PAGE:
Ask Kathy About Training Dogs To Put Their "Paws Up"
By Kathy Santo | Updated: July 8 2019
This is one of the most COMMON questions we’re asked by students at my school and online, so I wanted you all to know the answer in case you’ve also wondered!
“Why do you train puppies and dogs to put their feet on weird objects?”
This is something we’re asked on a daily basis, and we understand! It’s hard for new students to comprehend why we get so excited about it and take the time to teach a dog “paws up” when, in their mind, there are so many more critical things that they need fixed!
We love “paws up” because it teaches:
- Confidence On New Surfaces: We want our dogs to be happy with novelty (as in, what they will willingly put their feet on). Today’s a FitBone, but tomorrow they may need to walk over a sewer grate, or a slippery floor! Having that confidence makes their (and your) life easier!
- Learn How To Learn: Puppies and dogs in class for the very first time are all able to do ‘paws up’ quickly, which means that they earn rewards. Through this process, they’re actually ‘learning how to learn’, and that creates excited dogs, who can’t wait to see what we’d like them to do next!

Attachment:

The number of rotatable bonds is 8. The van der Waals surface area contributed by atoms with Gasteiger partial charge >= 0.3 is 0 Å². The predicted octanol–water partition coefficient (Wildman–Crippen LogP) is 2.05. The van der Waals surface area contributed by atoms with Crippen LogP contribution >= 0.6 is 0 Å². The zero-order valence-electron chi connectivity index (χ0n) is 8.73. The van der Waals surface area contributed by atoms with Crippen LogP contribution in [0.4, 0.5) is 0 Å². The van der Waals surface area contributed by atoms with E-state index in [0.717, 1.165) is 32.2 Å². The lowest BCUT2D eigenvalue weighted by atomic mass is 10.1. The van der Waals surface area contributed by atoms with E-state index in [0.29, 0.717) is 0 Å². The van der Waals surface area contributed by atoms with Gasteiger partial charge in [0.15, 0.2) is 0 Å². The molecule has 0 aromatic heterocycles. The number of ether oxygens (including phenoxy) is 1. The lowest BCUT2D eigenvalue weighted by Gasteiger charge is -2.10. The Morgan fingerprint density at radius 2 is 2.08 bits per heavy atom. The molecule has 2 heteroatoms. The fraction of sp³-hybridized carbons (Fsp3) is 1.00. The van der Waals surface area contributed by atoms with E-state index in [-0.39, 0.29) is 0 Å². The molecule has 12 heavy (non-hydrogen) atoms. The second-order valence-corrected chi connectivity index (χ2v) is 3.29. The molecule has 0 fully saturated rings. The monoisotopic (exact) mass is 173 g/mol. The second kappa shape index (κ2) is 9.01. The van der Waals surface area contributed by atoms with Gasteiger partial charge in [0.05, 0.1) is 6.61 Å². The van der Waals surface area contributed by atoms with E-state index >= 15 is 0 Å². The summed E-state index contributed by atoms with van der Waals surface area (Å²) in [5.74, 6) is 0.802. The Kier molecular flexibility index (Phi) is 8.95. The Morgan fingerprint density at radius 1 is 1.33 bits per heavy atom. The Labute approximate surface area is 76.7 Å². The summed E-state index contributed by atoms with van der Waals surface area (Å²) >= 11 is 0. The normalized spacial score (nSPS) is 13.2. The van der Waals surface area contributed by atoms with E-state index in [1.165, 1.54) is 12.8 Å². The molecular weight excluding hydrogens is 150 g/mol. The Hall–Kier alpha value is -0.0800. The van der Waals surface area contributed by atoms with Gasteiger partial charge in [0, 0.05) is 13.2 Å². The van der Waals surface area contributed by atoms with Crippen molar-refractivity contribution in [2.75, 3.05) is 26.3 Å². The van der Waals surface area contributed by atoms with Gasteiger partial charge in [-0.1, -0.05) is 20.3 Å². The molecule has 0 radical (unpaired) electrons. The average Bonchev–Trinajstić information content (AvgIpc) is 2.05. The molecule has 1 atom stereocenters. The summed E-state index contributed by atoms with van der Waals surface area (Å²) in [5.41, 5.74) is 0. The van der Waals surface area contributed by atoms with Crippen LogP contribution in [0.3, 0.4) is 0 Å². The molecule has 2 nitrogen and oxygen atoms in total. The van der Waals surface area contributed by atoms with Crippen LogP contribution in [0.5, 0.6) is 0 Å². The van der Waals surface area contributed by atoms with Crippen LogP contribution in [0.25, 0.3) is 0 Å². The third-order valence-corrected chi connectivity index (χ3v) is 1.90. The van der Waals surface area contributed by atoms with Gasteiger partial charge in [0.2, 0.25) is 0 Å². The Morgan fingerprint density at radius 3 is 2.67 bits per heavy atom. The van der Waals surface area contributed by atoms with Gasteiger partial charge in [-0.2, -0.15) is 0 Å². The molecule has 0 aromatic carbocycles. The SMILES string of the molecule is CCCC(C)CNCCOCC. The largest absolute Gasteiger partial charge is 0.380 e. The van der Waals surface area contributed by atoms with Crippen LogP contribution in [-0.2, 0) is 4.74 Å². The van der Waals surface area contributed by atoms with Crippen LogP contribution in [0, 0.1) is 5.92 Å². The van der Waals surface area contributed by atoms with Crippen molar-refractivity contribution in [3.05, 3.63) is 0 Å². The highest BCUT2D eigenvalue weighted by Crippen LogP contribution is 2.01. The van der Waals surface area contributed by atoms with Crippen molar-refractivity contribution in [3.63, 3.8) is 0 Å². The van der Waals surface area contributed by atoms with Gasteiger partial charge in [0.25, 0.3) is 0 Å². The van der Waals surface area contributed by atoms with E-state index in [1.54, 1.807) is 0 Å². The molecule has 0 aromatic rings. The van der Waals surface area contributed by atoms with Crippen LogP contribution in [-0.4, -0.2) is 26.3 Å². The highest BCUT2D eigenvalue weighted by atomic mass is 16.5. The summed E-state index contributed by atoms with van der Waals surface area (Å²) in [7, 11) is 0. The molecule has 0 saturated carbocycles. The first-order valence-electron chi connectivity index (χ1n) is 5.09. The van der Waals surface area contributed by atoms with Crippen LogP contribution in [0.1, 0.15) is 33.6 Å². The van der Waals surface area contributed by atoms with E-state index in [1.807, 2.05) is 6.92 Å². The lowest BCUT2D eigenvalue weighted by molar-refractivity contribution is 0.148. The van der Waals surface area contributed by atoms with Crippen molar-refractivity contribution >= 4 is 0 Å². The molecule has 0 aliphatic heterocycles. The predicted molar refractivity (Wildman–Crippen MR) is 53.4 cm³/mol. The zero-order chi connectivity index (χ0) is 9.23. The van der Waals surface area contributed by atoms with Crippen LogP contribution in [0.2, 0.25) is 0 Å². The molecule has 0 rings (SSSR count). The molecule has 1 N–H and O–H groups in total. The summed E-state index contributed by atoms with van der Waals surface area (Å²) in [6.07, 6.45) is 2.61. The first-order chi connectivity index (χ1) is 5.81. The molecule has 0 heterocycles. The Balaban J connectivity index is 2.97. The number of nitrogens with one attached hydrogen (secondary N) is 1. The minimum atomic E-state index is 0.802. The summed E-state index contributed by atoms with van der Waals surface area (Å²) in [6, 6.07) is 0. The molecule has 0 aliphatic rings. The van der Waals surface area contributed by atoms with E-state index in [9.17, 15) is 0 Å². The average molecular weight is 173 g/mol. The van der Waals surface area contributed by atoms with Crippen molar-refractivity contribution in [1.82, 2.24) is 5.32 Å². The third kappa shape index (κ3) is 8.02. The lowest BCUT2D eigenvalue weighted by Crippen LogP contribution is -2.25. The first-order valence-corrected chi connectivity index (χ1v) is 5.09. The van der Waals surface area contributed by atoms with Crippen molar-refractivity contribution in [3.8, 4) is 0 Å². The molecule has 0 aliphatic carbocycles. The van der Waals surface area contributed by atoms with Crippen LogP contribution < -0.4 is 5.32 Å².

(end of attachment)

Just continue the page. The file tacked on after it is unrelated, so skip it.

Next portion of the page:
- Growing The Skill: Eventually, we’ll take “paws up” and create games to help them:
- Find (and stay in!) heel position
- Greet people without jumping up
- Strengthen their bodies for exercise and prevention of injuries
- And more!
Kathy Santo has spent her entire career as a dog trainer and handler, training dogs and winning over 500 obedience, agility and Canine Good Citizenship titles. Working with her own dogs, she has achieved every competitive obedience title the American Kennel Club (AKC) has offered and earned the prestigious AKC “Obedience Trial Champion” title (OTCh) multiple times.
In Ramsey, Kathy teaches classes, private lessons, and oversees the training of her student’s dogs using her extensive knowledge, experience and intuition to handle problems from the benign to the serious. Her engaging personality has won her the respect and friendship of her many students, who now consider themselves part of her extended family.